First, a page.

Hans was a black cat who lived in the bushes next to a big white house. Every day, many people would come and go from the house on their human business, and every night Hans would hunt for food on the grounds.

Sometimes Hans would get a scratch from a passing tourist, or a bit of tuna sandwich from a friendly guard. Once, a very friendly lady1 picked Hans up and told him he was a good cat. He liked that a lot.

Then one day, things at the white house changed. The friendly humans got in their large black cars and drove away; a new set of cars brought a new group of people.

They weren’t so friendly.

Hans heard the humans yelling at each other all the time. They interrupted his naps. The leader of the pack was a man who never laughed; Hans didn’t think he seemed like much of a leader at all.

As time went on, the humans in the house grew more unpleasant. When Hans tried to meow for a bit of food or a scratch, they yelled at him or even threw stones! Hans could tell that the people outside the house weren’t happy, either. Every day, large groups of them would gather and yell angry human words. An enormous wall was built to protect the white house from the outside world. But Hans didn’t feel very safe.

“Humans are awful,” thought Hans disgustedly one afternoon, after the guards sent people running with clouds of unpleasant gas. Hans hardly even remembered that people could be kind.

And then one day, a fleet of large black cars arrived again. Hans watched with interest as a new group of humans moved into the house. He recognized the new leader as someone who had once given him a bit of cheese. One night Hans saw the man passing by, and poked his face out of the bushes.

“I remember you!,” said the man with surprise, immediately reaching down to give Hans a scratch. Hans purred in relief. Maybe the white house could be a happy place again.

Eight Things about my Time in Amsterdam So Far

The view five minutes from home

1 It doesn’t get easier to witness what’s happening back home just cause I “escaped” to Europe. Heck, it might even be a little harder. My thoughts are with the people who are vulnerable and suffering.

2 You know how anywhere you travel, you’ll find some yokel who says “If ya don’t like the weather here, just wait a few minutes and it’ll change” and then gives a hearty laugh? Yeah that is NOT the case around here. It’s been mostly cloudy in the mid-30s since I arrived, literally any time, day or night.

Speaking of which, here’s my handy-dandy conversion kit to understand temperatures in Celsius. It’s not that hard!

-10:  Miserable
0: Cold
10: Cool
20: Pleasant
30: Hot
40: Texas in August

3 My Dutch is sloooowly progressing. I can speak a sentence with a few seconds’ thought, whereas my comprehension has progressed from “recognizing two words” to “recognizing five words and maybe grasping the topic of conversation.”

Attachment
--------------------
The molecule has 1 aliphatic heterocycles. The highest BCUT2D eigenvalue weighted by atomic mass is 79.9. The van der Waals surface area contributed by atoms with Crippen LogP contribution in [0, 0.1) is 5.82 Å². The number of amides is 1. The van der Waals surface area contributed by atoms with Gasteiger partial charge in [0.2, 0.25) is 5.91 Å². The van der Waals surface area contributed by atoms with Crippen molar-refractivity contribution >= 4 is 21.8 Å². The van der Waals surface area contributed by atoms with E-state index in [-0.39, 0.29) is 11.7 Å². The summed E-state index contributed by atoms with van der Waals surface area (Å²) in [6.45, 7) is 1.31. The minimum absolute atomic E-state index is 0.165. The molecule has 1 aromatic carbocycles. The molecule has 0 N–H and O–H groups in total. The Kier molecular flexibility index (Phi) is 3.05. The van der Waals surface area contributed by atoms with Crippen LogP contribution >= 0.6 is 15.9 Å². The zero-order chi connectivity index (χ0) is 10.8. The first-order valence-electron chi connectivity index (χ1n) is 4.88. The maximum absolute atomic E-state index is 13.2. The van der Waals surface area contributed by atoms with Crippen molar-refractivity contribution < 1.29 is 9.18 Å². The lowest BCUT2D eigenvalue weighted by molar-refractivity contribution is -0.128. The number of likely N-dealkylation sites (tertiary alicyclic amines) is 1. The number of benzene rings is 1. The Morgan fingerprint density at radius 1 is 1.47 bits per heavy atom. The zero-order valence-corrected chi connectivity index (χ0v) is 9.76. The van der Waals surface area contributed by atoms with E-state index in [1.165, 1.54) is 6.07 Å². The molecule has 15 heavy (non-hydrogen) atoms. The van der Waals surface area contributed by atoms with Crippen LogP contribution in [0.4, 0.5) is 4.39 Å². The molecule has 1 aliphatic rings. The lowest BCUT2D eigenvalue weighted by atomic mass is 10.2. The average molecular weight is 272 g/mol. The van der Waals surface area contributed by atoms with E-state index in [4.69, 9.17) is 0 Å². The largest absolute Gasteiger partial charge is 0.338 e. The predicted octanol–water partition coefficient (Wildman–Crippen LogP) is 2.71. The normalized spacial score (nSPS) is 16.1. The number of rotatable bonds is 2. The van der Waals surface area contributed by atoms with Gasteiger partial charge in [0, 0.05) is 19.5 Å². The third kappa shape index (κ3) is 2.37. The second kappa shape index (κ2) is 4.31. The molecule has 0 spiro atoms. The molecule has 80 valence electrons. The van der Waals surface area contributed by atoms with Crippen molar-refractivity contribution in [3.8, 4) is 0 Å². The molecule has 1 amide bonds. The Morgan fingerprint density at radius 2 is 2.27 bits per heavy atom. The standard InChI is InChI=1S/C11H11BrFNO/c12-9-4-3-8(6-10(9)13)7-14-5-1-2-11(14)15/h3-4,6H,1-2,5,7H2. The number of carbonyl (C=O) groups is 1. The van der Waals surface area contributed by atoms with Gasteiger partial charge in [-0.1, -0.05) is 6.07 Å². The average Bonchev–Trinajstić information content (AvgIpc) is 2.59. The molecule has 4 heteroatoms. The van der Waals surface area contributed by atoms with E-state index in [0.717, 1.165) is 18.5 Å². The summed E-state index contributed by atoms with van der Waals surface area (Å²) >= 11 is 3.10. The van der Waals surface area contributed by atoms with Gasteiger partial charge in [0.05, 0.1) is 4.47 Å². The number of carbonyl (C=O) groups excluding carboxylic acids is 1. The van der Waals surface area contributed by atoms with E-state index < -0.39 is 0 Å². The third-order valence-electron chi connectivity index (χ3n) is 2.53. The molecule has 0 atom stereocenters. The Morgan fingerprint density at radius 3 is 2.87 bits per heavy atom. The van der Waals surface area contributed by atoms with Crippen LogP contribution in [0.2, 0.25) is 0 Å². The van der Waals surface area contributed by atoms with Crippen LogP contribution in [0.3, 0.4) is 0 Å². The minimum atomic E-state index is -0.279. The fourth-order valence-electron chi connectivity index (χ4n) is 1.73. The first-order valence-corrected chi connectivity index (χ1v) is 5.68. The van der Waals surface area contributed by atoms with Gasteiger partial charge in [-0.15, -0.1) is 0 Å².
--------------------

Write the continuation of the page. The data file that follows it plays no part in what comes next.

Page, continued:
Dutch word order is a bag of monkeys, by the way. Today’s example: “She did not hear me say that” translates to “Zij heeft mij dat niet horen zeggen,” or “She has me that not heard said.”

As before, though, learning a new language teaches you a lot about your own. Have you ever thought about how “mint” can mean either a flavorful herb or the place where they make money? It’s the same word!!

4 I’ve shared this before, but this is how the Dutch do trash collection, and it’s awesome.

5 Just a random fact, because I looooove random facts: in 1973, Duracell debuted a battery-powered pink plush bunny mascot with a European commercial, but they never trademarked the bunny in the United States. Fifteen years later, Energizer stole the concept and introduced the Energizer Bunny with a US commercial. So that means when you’re in the US, you see the Energizer bunny; and when you’re anywhere else, you see the Duracell bunny.

6 Being a World War II nut makes a move to Europe all the more interesting. It was well less than a century ago that Nazi Kübelwagens were rolling down my street; the D-Day beaches are a day’s drive away. The most famous local story was Anne Frank, of course, and only after moving here did I realize I had a fundamental misunderstanding of the story: the “secret house” in the city center that Anne’s family hid in for two years was not their house. I realized this because the house where they did live before going into hiding is a ten-minute walk from mine. The streets Anne walked on, the park where she played, even the bookstore where she bought her diary (still in business!) are all right across the neighborhood. History here feels as close as a curtain against a window.

7 Okay, that was a bit heavy. Here’s a palate cleanser: a ten-minute time-lapse of a boat’s commute across the Dutch countryside from Rotterdam to Amsterdam. (If you’re the impatient sort you can skip to eight minutes, when day turns to night and they arrive in Amsterdam.)


8 I know long-distance relationships are all the rage, but have you tried a SHORT-distance relationship? It is soooo much better.